3. Engage with it. When people feel wronged today, they're more likely to post on social media than pick up the phone. If you're in the business of serving customers, your Facebook page is most importantly an extension of your customer service team. Customers expect swift and thoughtful action.

    When your brand is in the wrong, own up to it and use the opportunity to deepen your customer relationships. Kroger gets it. The community managers there are prompt and courteous. The proof is in the posts. Once the team responds, most conversations are wrapped up in a tidy bow. Here's just one of hundreds of recent exchanges:

  4. Learn from it. In addition to vanity metrics—likes, shares, follows—brands should be using social media to manage customer satisfaction and referrals. Your social following is a living, consuming focus group. Use their input to discover flaws and realize opportunities. Find the rainbow at the end of a troll storm. Cue Target.

    When the superstore announced plans to scrub stores of extraneous gender-based signage—boys' toys, girls' bedding, etc.—the trolls marched all over Target's Facebook Page, fuming about political correctness and threatening boycott.

    Target followed up months later with another controversial move, welcoming customers to use the bathroom and fitting room in accordance with their gender identities.The bold move was likely advanced, in part, by the enormous support the retailer received on social after the earlier gender-neutral signage brouhaha. The waters had been tested. They were ready to go full inclusion, knowing full well that it would ignite a vigorous social media debate.

Got a troll nipping at your brand? Use it to the best of your brand's ability. Need help managing your social media channels? These apps are a good start.

Money Diaries is the Millennial woman's Bridget Jones.

Money Diaries is the Millennial woman's Bridget Jones.

I wonder what’s in her wallet?

That’s the gist “Money Diaries” at Refinery29, a New York-based website that publishes the daily personal financial decisions of Millennial women. Think Bridget Jones Diaries for the gal who cares more about stretching a dollar than a donut.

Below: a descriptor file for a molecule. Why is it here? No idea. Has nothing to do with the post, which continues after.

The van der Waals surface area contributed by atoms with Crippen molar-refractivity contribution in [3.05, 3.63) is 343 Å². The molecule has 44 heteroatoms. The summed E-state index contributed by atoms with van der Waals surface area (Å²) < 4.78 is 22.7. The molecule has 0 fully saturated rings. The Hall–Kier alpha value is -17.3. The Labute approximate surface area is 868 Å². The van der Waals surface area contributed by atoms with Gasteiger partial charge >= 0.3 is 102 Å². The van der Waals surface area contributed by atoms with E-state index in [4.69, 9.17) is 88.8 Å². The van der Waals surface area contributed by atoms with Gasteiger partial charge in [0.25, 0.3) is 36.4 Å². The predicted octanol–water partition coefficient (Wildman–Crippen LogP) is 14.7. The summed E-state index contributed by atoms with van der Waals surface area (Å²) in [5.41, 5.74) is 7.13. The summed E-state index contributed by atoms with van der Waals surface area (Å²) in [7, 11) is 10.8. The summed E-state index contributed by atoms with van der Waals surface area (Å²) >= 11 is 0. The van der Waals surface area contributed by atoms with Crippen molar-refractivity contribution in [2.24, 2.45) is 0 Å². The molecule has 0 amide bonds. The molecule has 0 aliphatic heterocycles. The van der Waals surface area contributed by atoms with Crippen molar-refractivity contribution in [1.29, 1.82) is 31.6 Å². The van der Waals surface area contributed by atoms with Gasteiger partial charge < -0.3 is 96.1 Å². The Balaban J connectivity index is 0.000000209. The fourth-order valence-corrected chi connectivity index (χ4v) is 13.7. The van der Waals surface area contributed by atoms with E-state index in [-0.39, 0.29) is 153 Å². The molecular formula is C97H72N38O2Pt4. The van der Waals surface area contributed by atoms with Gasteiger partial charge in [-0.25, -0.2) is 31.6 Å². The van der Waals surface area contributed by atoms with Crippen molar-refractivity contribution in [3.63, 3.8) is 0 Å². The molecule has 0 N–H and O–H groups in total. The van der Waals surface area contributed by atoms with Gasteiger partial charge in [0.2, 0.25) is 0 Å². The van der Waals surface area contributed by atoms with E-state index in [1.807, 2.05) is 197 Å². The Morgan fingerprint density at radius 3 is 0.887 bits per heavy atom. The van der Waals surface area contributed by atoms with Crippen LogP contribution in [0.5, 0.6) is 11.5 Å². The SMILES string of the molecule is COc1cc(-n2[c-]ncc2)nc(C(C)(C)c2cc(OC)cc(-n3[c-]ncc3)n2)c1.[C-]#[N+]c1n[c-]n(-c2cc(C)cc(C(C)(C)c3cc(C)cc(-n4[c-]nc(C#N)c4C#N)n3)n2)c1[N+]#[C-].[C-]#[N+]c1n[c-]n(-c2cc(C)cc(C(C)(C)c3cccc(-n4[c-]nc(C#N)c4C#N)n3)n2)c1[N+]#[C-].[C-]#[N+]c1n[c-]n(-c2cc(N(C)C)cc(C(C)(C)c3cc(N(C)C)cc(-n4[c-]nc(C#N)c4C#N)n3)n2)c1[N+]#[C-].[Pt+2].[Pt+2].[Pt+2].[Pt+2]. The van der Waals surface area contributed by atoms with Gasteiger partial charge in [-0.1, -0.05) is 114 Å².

For those unfamiliar with the fictional Bridget Jones, she measured a day’s success based on the amount of calories, alcohol and cigarettes she consumed. She’d chronicle her intake painstakingly—and defensively—like this account marked January 1:

“129 lbs. (but post-Christmas), alcohol units 14 (but effectively covers 2 days as 4 hours of party was on New Year's Day), cigarettes 22, calories 5424.”

Money Diaries features a seven-day snapshot of mostly Millennial women as they work assorted budgets in mostly high-end cities. The site presently features a recent grad who struggles to live on a $50,000 ($2,430/month) in New York City. A sample entry:

“I stop in CVS to pick up toothbrushes, toothpaste, and my birth control. Unfortunately, my health insurance doesn't cover my particular birth control, so I have to pay out-of-pocket every month. It's getting expensive, so I make a mental note to call my gynecologist this week to talk about other options. (Hello, IUD!) $84.13.”

Launched in 2016, Money Diaries hosts more than 100 diaries of women with various income levels and lifestyles—salaried, interns, students, travelers, mothers and brides-to-be. Followers live vicariously through the protagonists’ money decisions (Starbucks or free work coffee?). Some readers even weigh in, posting to The Conversation. Like this one from “Peaceful Phone:”